Red Hat OpenShift 4.2 is a significant release that brings a number of great enhancements to the Web Console UI, but you'll notice one of the biggest changes as soon as you log in.

The Cluster Overview Dashboard is the new default landing page of the OpenShift Console and provides a birds-eye view of your cluster's current health, inventory, capacity, utilization, and activity to make identifying problems and resolving issues easier and faster.

This post will briefly cover what this dashboard is made of, but we know from using it ourselves these past few months that static screenshots won't quite do it justice. We're really excited for you to try this new dashboard out in your own clusters, and our User Experience Design team would love to hear any feedback and suggestions you have for future improvements.

A window into your cluster

The Overview Dashboard is designed to answer the following at a quick glance:

  1. What am I looking at?
  2. What's in this cluster?
  3. Is everything okay?
  4. Is there enough capacity?
  5. What is the cluster up to?

The Details card in the top-left corner answers the first question with the cluster’s ID, provider, and current version. The Inventory card directly below it includes the quantity and current statuses of the nodes, pods, and persistent volume claims within the cluster, with clickable status counters that act as quick shortcuts to the full list pages of those objects.

The Health card in the center of the dashboard is (hopefully) pretty mundane most of the time, with a green check mark indicating that no degraded systems or actively-firing alerts from AlertManager require your attention.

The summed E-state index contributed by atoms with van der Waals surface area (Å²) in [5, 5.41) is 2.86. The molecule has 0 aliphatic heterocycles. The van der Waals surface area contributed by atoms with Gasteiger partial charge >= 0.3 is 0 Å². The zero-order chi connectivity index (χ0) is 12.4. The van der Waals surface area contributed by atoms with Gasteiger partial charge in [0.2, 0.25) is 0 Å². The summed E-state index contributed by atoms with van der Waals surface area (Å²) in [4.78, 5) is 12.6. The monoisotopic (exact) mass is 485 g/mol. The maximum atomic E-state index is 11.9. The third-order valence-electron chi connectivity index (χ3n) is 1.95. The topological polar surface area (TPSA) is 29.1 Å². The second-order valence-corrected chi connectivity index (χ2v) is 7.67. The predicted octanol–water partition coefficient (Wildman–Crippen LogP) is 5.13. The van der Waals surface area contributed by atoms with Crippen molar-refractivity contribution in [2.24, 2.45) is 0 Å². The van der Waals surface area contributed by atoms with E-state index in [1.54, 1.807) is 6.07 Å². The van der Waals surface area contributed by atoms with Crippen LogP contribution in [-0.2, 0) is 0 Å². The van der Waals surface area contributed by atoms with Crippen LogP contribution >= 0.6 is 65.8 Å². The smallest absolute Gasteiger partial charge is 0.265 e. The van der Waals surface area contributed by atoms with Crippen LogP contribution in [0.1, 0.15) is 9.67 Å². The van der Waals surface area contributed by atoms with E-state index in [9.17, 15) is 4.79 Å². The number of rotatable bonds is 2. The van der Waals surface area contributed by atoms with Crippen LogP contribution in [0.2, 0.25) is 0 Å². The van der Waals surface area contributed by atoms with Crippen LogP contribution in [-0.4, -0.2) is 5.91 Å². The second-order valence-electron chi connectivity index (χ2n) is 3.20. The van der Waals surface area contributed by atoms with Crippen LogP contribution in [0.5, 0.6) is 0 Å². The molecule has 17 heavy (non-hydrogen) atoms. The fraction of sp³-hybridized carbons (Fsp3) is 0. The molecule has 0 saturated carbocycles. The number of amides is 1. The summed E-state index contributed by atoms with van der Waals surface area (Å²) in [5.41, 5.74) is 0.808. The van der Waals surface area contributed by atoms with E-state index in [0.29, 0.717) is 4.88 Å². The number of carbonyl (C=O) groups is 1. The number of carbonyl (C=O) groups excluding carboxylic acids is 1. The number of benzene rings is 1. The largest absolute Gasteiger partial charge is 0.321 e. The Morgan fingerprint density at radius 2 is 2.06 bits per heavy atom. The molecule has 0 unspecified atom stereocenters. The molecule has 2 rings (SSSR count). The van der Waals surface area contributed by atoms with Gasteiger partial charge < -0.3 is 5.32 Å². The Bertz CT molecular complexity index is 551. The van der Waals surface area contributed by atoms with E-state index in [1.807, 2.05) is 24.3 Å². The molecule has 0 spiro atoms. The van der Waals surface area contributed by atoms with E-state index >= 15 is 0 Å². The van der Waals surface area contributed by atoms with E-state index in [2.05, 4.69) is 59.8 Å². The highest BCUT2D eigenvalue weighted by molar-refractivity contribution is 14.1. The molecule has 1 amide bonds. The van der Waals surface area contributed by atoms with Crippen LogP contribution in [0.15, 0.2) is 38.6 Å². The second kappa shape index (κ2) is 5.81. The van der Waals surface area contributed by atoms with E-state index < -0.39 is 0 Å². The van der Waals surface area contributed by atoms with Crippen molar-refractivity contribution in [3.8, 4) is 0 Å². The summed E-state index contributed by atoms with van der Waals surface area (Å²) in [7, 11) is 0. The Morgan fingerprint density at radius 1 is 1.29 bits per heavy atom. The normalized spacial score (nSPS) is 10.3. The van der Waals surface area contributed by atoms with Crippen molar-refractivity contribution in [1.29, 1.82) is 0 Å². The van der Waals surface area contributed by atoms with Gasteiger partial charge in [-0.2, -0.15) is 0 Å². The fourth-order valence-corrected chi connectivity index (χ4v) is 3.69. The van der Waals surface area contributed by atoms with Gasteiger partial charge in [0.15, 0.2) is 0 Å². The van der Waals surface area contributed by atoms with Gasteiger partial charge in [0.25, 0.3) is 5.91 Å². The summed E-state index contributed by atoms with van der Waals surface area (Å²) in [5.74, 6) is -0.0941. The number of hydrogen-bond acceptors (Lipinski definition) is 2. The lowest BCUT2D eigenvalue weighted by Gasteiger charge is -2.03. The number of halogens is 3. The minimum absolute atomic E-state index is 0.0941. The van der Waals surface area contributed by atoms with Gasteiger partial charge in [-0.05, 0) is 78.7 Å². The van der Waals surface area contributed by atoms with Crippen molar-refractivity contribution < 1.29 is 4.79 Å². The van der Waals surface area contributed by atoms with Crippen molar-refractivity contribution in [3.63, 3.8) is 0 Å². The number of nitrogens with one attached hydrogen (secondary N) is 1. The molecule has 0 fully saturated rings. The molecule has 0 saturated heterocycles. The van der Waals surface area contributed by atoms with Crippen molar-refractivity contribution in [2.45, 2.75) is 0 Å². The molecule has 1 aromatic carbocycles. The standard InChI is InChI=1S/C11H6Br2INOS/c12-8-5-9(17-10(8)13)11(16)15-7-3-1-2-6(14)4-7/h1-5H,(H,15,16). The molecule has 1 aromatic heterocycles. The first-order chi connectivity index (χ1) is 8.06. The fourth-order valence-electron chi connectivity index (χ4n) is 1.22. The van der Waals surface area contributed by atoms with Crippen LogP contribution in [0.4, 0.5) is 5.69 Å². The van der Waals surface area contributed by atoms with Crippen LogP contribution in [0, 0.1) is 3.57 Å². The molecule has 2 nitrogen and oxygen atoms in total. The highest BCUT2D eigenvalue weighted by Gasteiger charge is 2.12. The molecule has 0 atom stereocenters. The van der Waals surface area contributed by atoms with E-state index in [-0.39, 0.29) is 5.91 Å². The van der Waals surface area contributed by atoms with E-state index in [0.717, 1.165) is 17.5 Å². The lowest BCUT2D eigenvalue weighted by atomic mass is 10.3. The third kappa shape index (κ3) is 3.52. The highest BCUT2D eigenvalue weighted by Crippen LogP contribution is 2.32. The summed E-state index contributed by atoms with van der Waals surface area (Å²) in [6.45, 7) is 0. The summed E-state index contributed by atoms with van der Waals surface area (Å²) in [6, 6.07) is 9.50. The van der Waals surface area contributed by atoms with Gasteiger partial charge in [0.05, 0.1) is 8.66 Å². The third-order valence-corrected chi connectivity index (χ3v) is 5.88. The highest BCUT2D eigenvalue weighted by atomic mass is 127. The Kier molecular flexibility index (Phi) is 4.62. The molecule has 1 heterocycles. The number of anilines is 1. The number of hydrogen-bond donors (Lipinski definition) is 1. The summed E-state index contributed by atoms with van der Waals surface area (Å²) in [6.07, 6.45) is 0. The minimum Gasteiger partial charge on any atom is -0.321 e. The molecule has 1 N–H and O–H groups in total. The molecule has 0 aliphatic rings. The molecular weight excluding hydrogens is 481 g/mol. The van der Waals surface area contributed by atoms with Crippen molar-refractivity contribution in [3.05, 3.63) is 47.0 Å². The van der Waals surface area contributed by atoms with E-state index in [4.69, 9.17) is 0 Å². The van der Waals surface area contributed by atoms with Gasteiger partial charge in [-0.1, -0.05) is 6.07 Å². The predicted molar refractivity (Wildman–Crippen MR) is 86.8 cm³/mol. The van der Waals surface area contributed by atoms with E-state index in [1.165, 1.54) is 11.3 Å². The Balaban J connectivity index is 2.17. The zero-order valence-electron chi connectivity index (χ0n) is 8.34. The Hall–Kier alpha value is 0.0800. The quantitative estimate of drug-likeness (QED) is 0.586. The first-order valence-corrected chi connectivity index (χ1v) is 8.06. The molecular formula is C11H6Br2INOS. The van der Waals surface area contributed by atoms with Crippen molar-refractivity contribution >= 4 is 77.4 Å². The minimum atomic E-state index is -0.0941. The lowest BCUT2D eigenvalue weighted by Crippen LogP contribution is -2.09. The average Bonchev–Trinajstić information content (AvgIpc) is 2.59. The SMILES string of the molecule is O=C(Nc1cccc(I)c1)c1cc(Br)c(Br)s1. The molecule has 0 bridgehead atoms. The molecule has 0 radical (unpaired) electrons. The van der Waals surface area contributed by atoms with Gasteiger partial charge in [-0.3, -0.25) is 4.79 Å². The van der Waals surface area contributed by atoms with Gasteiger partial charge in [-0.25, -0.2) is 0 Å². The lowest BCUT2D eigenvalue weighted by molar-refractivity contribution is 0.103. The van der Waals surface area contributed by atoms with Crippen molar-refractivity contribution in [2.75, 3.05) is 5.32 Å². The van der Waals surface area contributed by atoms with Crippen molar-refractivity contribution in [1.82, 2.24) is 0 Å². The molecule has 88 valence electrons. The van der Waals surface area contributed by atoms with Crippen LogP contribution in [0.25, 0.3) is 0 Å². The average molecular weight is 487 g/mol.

The Capacity and Utilization cards visualize how much resource headroom is available at the moment and how the cluster's utilization of CPU, Memory, and Disk space has changed over the last hour.

The Events card in the top-right streams in the same cluster-wide events that can be found in the dedicated Events page, with any warning events highlighted.

Finally, the Top Consumers card in the bottom-right corner helps identify the highest consumers of CPU time, Memory, Storage I/O time, and Network bandwidth so that any outliers greatly affecting the cluster's capacity can be addressed.

Surfacing alerts, warnings, and errors

A perfectly happy and healthy dashboard is always great to see, but the value of including all of this information in one place becomes super clear when things in the cluster go wrong.

Any firing alerts from AlertManager are collected within an Alerts section of the Health card. Resolving those alerts is generally the best first step toward restoring the health of the cluster, but the additional context provided by the object statuses in the Inventory card, errors in the Events card, and resource measurements in the Capacity and Utilization cards can often help to better understand the full scope of each problem.

Funnily enough, we know this because the dashboard started to help our internal OpenShift developers identify and troubleshoot issues almost as soon as the first cards appeared! The errors that bubbled up to the dashboard frequently kicked off discussions that tangibly improved the entire OpenShift product family, and seeing it do so was an absolute thrill (that we probably should have expected).

We can't wait to hear how it helps you and your team as well!

What’s next

The introduction of the Cluster Overview Dashboard in OpenShift 4.2's Console UI is just one of the many ways we're improving the observability and management experience of OpenShift, and there's so much more ahead to look forward to. If you'd like a sneak peek, follow the OpenShift Console and OpenShift Design GitHub repositories to see some of the ideas we're thinking about for future iterations.

Our User Experience Design team would love to hear your ideas and feedback on this new dashboard and any other areas of the Console UI. Please fill out this feedback survey or sign up to participate in future research opportunities.


À propos de l'auteur

Red Hatter since 2018, tech historian, founder of, serial non-profiteer.

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